If he doesn’t approve the pipeline, on the other hand, he would be seen as capitulating to a vocal, radical majority who prefer arrest to the democratic process. He would be seen as anti-job throughout the Midwest and would be throwing away a valuable bargaining chip. It’s possible that anti-pipeline activists would attempt to withdraw future support for his agenda. But they have no other alternative within the political system. They’ll find little sympathy in the opposition. The President is not up for reelection. Maybe they’ll motivate to push liberal candidates in the midterms, but that could only have a positive effect. An environmental movement that got more Democrats elected to Congress would gain much more political clout. And that, after all, is how democracy is supposed to work.

KXL has no link to climate change

More than a year ago I wrote a column for The Campus arguing that we should build the Keystone XL pipeline, and that it had none of the links to climate change that the protests appeared to be based on:

Would the planet and the atmosphere be better off without the additional emissions of carbon dioxide currently locked in the sands of Northern Canada? Absolutely – but that’s just not realistic; Canada has a huge pool of black gold within their national boundaries, and like anyone holding onto a valuable resource, they’re going to sell it … If the activists and protesters succeed, and Obama does not approve the extension of the pipeline, Canada will simply load the oil into supertankers and send it across the Pacific, where China will happily take it off their hands.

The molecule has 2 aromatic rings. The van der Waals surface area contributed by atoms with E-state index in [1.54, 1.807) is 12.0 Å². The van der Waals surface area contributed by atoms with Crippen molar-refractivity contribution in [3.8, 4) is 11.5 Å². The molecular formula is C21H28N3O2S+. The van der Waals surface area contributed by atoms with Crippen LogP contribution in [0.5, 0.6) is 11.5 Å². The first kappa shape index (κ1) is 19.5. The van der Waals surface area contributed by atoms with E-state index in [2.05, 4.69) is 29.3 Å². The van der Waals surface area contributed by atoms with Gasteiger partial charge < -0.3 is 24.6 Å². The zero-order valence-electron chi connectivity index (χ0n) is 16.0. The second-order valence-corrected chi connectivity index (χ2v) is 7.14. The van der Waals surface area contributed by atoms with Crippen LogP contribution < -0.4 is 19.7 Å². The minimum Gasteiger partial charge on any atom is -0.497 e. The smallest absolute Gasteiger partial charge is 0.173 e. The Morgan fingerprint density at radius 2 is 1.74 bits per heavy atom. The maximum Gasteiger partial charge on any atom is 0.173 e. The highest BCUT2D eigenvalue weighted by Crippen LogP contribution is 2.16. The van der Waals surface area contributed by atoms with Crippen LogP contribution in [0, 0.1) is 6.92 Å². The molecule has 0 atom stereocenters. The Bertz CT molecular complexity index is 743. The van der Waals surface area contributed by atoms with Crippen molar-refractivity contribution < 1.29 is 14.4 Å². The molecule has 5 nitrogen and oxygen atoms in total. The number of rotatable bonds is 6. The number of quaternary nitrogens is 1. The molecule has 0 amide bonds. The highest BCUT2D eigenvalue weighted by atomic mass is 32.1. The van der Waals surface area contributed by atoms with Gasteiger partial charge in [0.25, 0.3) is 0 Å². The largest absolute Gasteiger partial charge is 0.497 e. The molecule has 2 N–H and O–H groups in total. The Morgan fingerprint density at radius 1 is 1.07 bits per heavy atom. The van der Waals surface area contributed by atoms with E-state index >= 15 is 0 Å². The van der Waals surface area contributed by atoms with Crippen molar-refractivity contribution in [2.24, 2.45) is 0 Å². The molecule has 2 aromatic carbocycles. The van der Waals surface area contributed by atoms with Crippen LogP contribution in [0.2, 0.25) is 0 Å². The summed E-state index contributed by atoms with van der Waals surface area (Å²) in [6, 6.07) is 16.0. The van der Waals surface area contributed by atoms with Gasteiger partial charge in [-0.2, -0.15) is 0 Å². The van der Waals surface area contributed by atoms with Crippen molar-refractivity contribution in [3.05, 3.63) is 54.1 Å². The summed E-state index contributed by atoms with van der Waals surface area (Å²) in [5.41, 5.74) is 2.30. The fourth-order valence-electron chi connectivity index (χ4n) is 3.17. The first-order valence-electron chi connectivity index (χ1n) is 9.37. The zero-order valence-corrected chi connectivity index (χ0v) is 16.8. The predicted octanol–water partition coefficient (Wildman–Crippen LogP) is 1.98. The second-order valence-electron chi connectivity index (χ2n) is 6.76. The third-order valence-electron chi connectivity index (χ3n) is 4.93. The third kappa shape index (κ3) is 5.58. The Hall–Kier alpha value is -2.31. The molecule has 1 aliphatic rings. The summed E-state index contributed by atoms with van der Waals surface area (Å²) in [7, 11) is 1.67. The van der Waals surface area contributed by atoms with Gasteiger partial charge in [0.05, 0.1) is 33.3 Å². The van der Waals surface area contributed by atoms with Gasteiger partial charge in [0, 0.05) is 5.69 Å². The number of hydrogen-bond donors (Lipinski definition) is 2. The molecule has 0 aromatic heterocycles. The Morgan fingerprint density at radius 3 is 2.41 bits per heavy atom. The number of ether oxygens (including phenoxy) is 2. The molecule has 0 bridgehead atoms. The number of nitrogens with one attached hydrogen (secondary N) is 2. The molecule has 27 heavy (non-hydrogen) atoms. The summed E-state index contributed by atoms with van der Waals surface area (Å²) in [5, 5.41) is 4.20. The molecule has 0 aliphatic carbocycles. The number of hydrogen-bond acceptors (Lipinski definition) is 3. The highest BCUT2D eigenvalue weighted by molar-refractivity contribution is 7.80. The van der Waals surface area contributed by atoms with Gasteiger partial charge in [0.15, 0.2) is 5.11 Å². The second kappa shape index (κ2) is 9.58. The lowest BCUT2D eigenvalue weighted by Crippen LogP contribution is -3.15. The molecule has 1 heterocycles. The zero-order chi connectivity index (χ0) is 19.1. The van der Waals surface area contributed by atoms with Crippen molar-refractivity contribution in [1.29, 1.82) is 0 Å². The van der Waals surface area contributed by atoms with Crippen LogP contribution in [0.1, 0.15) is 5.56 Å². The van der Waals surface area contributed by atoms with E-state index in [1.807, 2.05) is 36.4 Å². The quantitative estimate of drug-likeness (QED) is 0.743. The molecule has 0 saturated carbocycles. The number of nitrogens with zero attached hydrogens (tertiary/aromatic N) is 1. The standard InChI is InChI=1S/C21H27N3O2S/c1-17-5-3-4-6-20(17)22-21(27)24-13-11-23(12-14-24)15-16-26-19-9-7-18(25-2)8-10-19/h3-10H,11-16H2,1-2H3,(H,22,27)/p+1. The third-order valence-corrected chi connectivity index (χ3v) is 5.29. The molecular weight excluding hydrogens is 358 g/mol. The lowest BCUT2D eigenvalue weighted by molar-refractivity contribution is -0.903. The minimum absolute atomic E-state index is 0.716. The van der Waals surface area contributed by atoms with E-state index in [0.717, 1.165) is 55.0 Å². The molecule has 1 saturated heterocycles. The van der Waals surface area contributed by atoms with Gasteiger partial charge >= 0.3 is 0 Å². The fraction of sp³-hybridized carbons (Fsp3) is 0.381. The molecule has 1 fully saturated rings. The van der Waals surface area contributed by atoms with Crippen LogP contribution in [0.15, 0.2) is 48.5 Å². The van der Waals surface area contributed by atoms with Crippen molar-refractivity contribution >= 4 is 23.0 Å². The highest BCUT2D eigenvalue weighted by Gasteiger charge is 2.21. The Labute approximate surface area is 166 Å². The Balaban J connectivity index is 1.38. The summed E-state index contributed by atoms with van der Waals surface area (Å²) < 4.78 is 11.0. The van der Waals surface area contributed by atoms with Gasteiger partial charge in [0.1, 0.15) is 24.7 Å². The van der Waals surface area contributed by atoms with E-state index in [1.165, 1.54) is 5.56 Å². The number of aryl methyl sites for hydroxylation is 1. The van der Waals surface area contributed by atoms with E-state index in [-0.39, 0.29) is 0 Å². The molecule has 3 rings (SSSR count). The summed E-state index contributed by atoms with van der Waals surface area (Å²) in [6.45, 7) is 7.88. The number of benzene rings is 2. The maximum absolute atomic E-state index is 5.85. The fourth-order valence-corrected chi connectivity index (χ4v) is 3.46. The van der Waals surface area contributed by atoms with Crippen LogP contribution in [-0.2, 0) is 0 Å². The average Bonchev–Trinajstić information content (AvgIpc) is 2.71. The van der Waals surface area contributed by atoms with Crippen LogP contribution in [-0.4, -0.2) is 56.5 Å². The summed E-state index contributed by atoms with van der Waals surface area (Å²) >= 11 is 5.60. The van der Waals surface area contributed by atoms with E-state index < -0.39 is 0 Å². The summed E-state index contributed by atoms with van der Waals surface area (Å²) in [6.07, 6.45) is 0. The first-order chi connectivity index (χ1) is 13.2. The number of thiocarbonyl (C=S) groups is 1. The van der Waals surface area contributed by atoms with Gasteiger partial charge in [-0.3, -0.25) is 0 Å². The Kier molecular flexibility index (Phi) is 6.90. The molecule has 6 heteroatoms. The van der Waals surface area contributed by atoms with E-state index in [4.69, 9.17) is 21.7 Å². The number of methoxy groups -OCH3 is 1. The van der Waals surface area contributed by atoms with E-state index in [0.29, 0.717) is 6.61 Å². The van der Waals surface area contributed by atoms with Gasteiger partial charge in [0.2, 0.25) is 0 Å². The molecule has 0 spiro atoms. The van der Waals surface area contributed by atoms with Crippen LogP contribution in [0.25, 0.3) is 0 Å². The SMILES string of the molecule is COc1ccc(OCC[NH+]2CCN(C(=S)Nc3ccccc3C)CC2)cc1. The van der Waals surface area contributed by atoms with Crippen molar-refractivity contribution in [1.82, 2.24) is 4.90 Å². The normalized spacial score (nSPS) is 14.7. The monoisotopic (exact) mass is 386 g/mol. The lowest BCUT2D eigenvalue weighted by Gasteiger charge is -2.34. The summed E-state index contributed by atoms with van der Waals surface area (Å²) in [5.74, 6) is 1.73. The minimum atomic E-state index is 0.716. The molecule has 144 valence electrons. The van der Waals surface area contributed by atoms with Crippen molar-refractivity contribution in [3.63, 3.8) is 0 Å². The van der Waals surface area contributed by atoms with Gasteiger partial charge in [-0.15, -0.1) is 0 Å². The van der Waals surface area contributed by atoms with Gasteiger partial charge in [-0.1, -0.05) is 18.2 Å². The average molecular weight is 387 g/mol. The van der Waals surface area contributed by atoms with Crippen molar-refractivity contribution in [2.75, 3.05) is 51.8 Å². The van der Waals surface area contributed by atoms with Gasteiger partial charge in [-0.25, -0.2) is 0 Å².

Not to mention the fact that a pipeline is a far safer method for moving oil than the other alternatives.

If anything, [rejecting the pipeline] will only heighten the risk of a catastrophic accident, for a spill would now be dispersed throughout the ocean, killing marine life and giving countless photogenic baby seals a new coat of oil. Meanwhile, the United States will continue consuming oil at ever-higher levels – we’ll just have to buy it from Hugo Chavez’s government in Venezuela, or our new friends in Libya.  Rejecting the Keystone XL pipeline will not lower America’s demand for oil by a single barrel. It will just restructure the world oil market to require more trips by tanker ships through fragile aquatic ecosystems.

With another round of protests, the pipeline is back in the news. The issue is no less of a distraction now, the kind of sideshow that poisons the well of compromise towards actual solutions. I’m impressed by the level of support that these activists – people like Bill McKibben who I know and deeply respect – have been able to gain. But it’s time to find a new cause. The way to reduce our oil consumption is not by restricting the ways that oil companies can bring their product to the market. They will find a way, and a buyer. The way to reduce oil consumption is by lowering demand through more efficient cars, increased mass transit, and alternatives to the internal combustion engine like hydrogen fuel cells. Let’s increase funding and research for that instead and make sources of oil like Tar Sands irrelevant. Continue reading